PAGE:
Meeting Emergency Light Testing Requirements: Essential Information For Building Managers

Feb 22nd 2023

Emergency lighting refers to back-up lighting that kicks in during a mains power failure that leaves a building with no regular lighting. In the event of an emergency such as a fire or a flood, if there is no lighting, this can make an already precarious situation much worse. This is why emergency lighting is so important – it can make the difference between life and death. As a building manager it is your legal obligation to be sure that your building’s emergency lighting is up to standard.


What Is The Legal Requirement For Emergency Light Testing Frequency?

Legally you must carry out testing of emergency lighting both once a month and once a year. It is also recommended that you carry out a 3-hourly test annually to make sure that your back-up lighting levels, even if existent, are sufficient. For example, if a fire breaks out and your normal lighting fails, three hours provides enough back-up lighting coverage for firefighters to navigate the building and help residents to safety without having to struggle with a lack of light.

It is important to stay in line with the following:

  • Health and Safety At Work Act 1974

  • Regulatory Reform (Fire Safety) Order 2005 (RRO)

  • BS EN 50172:2004

  • BS 5266-8:2004 (emergency escape lighting systems)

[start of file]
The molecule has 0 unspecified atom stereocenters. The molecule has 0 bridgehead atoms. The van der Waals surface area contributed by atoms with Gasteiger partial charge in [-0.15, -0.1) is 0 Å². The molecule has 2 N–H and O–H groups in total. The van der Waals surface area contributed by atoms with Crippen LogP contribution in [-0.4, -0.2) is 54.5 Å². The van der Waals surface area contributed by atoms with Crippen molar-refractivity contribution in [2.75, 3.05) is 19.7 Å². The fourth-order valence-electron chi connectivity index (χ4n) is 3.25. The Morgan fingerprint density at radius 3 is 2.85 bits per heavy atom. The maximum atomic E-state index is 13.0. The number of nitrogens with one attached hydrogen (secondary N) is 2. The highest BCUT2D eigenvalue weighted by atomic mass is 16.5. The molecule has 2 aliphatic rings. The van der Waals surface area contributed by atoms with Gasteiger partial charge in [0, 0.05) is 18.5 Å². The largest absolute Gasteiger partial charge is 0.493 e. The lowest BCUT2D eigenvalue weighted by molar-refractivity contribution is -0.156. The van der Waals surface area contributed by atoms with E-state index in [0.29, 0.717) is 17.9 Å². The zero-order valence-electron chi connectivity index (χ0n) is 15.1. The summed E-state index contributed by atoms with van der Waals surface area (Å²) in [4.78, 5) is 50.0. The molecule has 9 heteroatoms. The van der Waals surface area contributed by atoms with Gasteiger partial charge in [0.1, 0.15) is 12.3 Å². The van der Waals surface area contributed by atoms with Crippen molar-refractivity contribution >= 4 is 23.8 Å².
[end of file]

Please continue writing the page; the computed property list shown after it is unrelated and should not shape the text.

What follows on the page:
• BS 5266-1:2016 (Code of Practice for the Emergency Lighting of Premises)

What Is Involved In Emergency Lighting Tests?

Monthly and annual checks of emergency back-up lighting in buildings involve checking that all stand-by and other types of emergency lighting are functioning fully and as intended. This means ensuring that they are correctly positioned and aimed and that the lighting they provide is adequate for most means. Depending on the type of emergency lighting system you have installed, automated checks may be possible.

Keeping clear and thorough records of all emergency lighting checks carried out is crucial, because these notes can help in future should equipment begin to falter. In the case of an emergency in which emergency lighting also fails, you may be required to present evidence of adherence to legalities surrounding regular lighting checks. This is why it is so important to keep a log of emergency light tests.

Work With A Professional For Lighting Checks

In order to be sure that testing is carried out to the latest standards and regulations, we recommend professional testing. A professional electrician can spot issues before they become serious and can also make recommendations in increasing building safety overall. Contact the team at Mirus Energy today to get started.

Ashley James Electrical Services - Long CTA 1

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